I’ve been using Subversion for quite a while, and while it has some minor annoyances like complex merging, it never really bothered me.
Then along comes Git, touting that it’s easy and that you’re stupid if you don’t use it. The technical stuff people said about it were impressing, but not enough to actually warrant trying it for me – Afterall, I was quite happy with svn, as it did what I needed.
After a while, I decided I wanted to try Git anyway – just out of curiosity, to see if it actually was so amazingly much better. And in this post I’ll tell you if it was
I’ve been using Git for a while now with some small projects – nothing very large, so bear that in mind: some Git features are probably more useful with bigger stuff.
The main functionality of Git is pretty similar to what Subversion has, git add, git commit, etc. – of course there are some minor semantic differences, and then there’s the whole local/remote repository concept.
Overall, I think Git is as easy to use as svn is, and there is also a GUI which makes certain tasks simpler.
Feature-wise in my testing I’ve found that while some features in Git are convenient, it doesn’t really have any major advantages over svn in my use. However, I still prefer it over svn.
Why Git over Svn?
There’s a lot of stuff on the net on what makes Git better than some other version control system, such as Why Git is better than X, which is good for an overview of Git’s features vs. some others.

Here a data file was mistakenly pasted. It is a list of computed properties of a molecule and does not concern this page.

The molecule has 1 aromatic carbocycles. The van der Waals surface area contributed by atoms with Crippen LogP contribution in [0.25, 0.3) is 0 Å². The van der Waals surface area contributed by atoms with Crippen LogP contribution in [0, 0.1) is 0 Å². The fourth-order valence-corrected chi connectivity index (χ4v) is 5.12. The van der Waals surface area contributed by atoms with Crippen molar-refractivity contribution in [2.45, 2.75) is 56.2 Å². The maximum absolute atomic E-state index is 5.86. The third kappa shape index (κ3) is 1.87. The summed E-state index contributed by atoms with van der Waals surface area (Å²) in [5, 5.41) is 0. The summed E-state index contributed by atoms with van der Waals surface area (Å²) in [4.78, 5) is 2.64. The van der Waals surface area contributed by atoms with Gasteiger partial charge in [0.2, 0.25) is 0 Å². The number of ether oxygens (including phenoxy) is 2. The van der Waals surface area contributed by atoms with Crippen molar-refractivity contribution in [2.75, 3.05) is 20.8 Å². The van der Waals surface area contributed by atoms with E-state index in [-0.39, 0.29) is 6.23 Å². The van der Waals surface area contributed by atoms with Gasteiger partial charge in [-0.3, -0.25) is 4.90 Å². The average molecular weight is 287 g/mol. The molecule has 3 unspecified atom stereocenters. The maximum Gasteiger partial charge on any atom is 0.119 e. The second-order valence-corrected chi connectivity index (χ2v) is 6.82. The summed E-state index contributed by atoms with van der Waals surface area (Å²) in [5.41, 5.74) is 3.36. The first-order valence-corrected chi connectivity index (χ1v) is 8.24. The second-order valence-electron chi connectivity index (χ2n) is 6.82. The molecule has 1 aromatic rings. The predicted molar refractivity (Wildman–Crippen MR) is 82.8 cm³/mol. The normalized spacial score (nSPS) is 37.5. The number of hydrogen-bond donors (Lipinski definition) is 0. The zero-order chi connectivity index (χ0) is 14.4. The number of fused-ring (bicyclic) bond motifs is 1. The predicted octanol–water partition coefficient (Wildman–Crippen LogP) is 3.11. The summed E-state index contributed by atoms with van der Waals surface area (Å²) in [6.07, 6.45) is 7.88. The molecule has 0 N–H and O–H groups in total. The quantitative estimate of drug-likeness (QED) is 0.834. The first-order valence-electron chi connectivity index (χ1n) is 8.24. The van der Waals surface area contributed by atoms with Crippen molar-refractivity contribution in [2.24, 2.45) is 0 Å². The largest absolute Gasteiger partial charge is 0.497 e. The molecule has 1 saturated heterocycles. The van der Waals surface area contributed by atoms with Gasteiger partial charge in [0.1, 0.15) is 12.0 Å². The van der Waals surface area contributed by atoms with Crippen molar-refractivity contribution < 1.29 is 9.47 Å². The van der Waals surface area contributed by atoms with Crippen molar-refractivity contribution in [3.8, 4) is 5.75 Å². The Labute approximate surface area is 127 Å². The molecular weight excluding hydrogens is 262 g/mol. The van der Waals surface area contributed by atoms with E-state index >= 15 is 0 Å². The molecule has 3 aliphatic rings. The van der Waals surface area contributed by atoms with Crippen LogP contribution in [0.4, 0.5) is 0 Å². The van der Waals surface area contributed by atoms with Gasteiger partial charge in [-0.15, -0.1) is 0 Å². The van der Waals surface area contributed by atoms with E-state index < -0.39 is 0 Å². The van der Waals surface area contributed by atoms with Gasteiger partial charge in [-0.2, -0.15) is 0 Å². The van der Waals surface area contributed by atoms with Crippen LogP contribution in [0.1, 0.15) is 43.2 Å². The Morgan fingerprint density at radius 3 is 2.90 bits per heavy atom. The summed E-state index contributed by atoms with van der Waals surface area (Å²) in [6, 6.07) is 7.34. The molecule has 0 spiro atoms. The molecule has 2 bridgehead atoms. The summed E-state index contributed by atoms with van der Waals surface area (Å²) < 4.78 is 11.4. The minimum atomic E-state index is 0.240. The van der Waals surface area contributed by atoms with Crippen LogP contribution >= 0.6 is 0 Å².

Here are some reasons that I’d like to add, as many sites only list the technical aspects:
- You can commit only specific lines. I often modify some files, adding more than one feature. I might have a bunch of files and only one of the features is complete, so I don’t want to include the modifications related to the incomplete one in the commit. With Git, I can choose only the lines that are relevant to the commit, and include those.
- You can modify the commit, for example if you forgot to include a file in the commit, you won’t need to make a new commit for it. I often forget to include a file in a commit, so I keep making additional commits with the forgotten files – and I don’t like that.
- It’s fast
- You can “stash” your work – put your modifications away to a safe place and reset the files to the latest revision, and you can later get the modifications back easily
So should you try it?
Yes! Absolutely. I wasn’t convinced by just reading other people’s opinions about it as they never quite covered the things that I appreciate about Git now that I have tried it, so you too should definitely try it as it has a lot of useful features.
It may not be amazing enough to warrant moving all your existing repositories over to it right away, but I think it’s still worth giving a shot – who knows, maybe you have use-cases that I don’t, where Git can help you become more productive.
If you’re going to try Git, do check my post with Git tips for SVN users!